This is very exciting to me. I am eager to hear both of their papers presented.
James' title is "The Blogging Revolution: New Technologies and their Impact on How we do Scholarship." Here's his abstract.
Not that long ago, in an academic galaxy not that far away, scholars steeped in traditional models, paradigms and technologies marveled that young academics would "fritter and waste the hours in an offhand way" by engaging in that rather frivolous activity referred to as "biblioblogging." But as blogging (and other new technologies and media) become increasingly mainstream, not only do the activities of blogging and online publication seem less frivolous, nor do they merely begin to appear to be highly appropriate topics for a session at the SBL annual meeting, but these technologies show themselves to have the potential to revolutionize the ways we do scholarship, every bit as much as the transportation and printing technologies that have made possible the types of interaction in person and in print that scholars in our time have come to take for granted. Two key examples will be discussed: the possibility of "blog conferences" to supplement if not replace conferences such as the one at which this paper is being read; and the possibility for harnessing interactive media to create textbooks which not only address readers but do so in response to readers' answers to questions the textbook has asked them. The key issue is no longer whether new media will impact the academy, but how to utilize them to their full potential, and not merely as yet another means of transmitting and viewing material which is otherwise presented in a traditional format.Jim's paper is titled, "What Just Happened: The rise of "biblioblogging" in the first decade of the twenty-first century". Here's his abstract:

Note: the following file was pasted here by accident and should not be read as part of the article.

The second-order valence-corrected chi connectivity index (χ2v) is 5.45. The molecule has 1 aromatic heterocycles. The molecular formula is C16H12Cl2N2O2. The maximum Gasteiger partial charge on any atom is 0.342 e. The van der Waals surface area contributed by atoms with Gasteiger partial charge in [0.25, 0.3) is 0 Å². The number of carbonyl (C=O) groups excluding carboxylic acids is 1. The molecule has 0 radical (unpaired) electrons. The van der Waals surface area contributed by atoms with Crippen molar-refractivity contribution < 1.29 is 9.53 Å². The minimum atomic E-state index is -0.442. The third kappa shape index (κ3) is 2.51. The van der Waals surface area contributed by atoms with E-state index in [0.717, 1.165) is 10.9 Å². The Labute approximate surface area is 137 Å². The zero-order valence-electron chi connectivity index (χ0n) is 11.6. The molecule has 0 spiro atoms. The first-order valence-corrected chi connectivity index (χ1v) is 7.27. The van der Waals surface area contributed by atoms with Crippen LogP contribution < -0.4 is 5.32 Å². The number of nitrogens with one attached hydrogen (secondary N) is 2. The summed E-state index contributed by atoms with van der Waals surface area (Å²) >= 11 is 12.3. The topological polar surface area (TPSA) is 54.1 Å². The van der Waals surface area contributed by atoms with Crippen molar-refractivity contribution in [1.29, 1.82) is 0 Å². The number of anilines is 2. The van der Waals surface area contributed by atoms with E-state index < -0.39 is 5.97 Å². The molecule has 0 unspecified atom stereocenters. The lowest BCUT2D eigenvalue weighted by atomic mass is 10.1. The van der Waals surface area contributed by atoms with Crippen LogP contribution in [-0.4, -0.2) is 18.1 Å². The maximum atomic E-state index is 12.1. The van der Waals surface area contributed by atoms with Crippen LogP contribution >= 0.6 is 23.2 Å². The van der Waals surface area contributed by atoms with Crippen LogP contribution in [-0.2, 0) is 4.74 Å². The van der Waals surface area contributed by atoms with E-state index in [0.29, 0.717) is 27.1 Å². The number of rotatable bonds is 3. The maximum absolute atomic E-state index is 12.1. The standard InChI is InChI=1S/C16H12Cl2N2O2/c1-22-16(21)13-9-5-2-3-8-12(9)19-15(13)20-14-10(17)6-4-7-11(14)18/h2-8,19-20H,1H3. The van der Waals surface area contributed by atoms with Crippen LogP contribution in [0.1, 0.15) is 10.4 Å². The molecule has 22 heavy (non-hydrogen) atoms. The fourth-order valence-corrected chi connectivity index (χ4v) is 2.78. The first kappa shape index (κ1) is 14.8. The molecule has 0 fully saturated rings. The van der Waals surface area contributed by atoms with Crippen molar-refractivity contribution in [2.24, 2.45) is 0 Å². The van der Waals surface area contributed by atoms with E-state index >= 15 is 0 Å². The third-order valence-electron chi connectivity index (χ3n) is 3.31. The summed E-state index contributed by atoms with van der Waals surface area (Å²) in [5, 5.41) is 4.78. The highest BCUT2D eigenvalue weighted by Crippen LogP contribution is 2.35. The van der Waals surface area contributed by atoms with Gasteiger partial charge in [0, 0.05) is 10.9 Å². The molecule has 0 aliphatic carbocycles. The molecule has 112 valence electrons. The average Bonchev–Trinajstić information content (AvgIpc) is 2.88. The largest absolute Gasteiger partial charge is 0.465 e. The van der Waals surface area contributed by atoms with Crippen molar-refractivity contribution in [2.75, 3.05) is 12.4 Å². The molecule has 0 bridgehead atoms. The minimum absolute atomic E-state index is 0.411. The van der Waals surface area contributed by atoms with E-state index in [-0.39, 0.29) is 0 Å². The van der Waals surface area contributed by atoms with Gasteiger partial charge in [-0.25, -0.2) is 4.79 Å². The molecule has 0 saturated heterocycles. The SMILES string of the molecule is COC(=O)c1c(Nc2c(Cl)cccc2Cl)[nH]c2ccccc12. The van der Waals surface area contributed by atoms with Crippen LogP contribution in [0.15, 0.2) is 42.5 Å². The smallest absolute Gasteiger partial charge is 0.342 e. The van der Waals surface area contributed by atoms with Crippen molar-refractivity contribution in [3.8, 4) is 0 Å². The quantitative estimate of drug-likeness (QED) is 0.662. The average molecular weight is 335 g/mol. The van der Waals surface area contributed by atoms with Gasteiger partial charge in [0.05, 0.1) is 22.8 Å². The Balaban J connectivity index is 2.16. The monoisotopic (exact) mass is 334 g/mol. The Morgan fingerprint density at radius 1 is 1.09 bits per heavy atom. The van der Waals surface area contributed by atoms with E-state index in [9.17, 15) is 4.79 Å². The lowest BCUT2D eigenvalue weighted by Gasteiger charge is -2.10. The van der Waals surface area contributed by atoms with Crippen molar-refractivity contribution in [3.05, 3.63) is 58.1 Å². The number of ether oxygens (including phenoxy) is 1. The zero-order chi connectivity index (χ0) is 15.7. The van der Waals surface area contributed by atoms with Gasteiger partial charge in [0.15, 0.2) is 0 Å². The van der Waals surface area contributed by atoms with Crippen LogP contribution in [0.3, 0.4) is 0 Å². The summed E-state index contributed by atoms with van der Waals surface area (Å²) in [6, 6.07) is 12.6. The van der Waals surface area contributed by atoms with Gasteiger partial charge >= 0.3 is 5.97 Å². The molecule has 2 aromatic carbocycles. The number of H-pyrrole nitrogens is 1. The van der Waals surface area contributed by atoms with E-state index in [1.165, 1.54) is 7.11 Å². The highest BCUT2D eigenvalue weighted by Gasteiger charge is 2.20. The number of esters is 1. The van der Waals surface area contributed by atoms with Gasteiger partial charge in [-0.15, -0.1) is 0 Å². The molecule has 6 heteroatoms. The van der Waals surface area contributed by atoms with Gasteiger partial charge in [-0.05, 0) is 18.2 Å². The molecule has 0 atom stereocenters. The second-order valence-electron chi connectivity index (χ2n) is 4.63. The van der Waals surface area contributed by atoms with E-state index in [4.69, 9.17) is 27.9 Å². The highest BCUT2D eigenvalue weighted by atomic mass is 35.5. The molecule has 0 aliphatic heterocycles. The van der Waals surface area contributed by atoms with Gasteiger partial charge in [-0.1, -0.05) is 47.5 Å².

This paper recalls the rise of "biblioblogging" early in this decade, surveys its expansion and development since that time, and explores the ways in which it has affected the field of academic biblical studies. Biblioblogging has made possible rapid dissemination of information on new discoveries and other matters of interest – as well as dissemination of accessible specialist commentary on such matters – to a vastly enlarged audience, an effect increasingly amplified by the new "new media" such as podcasts, Facebook, and Twitter. It has helped to put a personal face on biblical scholarship by allowing scholars to speak with an informal public voice different from the voice of academic publication; it has encouraged biblical scholars to interact publicly with popular culture, including not only dubious television documentaries, but also the cinema and television series such as Lost; it has helped scholars to mobilize in support of their colleagues in an era of job cuts and financially threatened departments; and it has contributed at least a little to the accelerating erosion of the authority of the mainstream media. Blogging is likely to be with us for a long time to come and to be increasingly incorporated into our field as a fruitful contribution to biblical scholarship.I am honored to be presenting with these guys at this ground-breaking session.
As an aside, I should note that James McGrath and I both share a passion that borders on obsession for the ABC television show LOST. By the way, his LOST posts are very good! James in fact points out that Jim Davila mentions LOST in his paper abstract as well. It appears then that despite our different exegetical and theological conclusions we can at least agree on what the most important show on television is! Hopefully, our papers won't be as confusing as the show is though!